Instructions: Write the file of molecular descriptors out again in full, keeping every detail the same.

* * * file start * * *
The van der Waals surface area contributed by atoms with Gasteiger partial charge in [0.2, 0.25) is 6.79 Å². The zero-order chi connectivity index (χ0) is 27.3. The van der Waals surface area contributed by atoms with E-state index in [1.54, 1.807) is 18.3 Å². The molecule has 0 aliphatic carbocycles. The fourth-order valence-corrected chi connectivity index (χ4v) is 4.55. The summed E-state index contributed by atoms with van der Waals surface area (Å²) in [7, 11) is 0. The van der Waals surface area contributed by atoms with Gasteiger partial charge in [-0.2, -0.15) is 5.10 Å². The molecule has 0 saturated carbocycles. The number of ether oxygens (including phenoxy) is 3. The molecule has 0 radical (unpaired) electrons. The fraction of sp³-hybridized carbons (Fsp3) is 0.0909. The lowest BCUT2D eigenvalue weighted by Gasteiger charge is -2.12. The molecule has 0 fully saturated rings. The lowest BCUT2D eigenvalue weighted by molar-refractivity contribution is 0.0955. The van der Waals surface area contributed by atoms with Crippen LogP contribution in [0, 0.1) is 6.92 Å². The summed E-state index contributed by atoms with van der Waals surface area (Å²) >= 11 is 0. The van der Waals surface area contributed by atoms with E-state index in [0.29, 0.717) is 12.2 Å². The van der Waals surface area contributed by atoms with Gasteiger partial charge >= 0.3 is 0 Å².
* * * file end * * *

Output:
The van der Waals surface area contributed by atoms with Gasteiger partial charge in [0.2, 0.25) is 6.79 Å². The zero-order chi connectivity index (χ0) is 27.3. The van der Waals surface area contributed by atoms with E-state index in [1.54, 1.807) is 18.3 Å². The molecule has 0 aliphatic carbocycles. The fourth-order valence-corrected chi connectivity index (χ4v) is 4.55. The summed E-state index contributed by atoms with van der Waals surface area (Å²) in [7, 11) is 0. The van der Waals surface area contributed by atoms with Gasteiger partial charge in [-0.2, -0.15) is 5.10 Å². The molecule has 0 saturated carbocycles. The number of ether oxygens (including phenoxy) is 3. The molecule has 0 radical (unpaired) electrons. The fraction of sp³-hybridized carbons (Fsp3) is 0.0909. The lowest BCUT2D eigenvalue weighted by Gasteiger charge is -2.12. The molecule has 0 fully saturated rings. The lowest BCUT2D eigenvalue weighted by molar-refractivity contribution is 0.0955. The van der Waals surface area contributed by atoms with Crippen LogP contribution in [0, 0.1) is 6.92 Å². The summed E-state index contributed by atoms with van der Waals surface area (Å²) >= 11 is 0. The van der Waals surface area contributed by atoms with E-state index in [0.29, 0.717) is 12.2 Å². The van der Waals surface area contributed by atoms with Gasteiger partial charge >= 0.3 is 0 Å².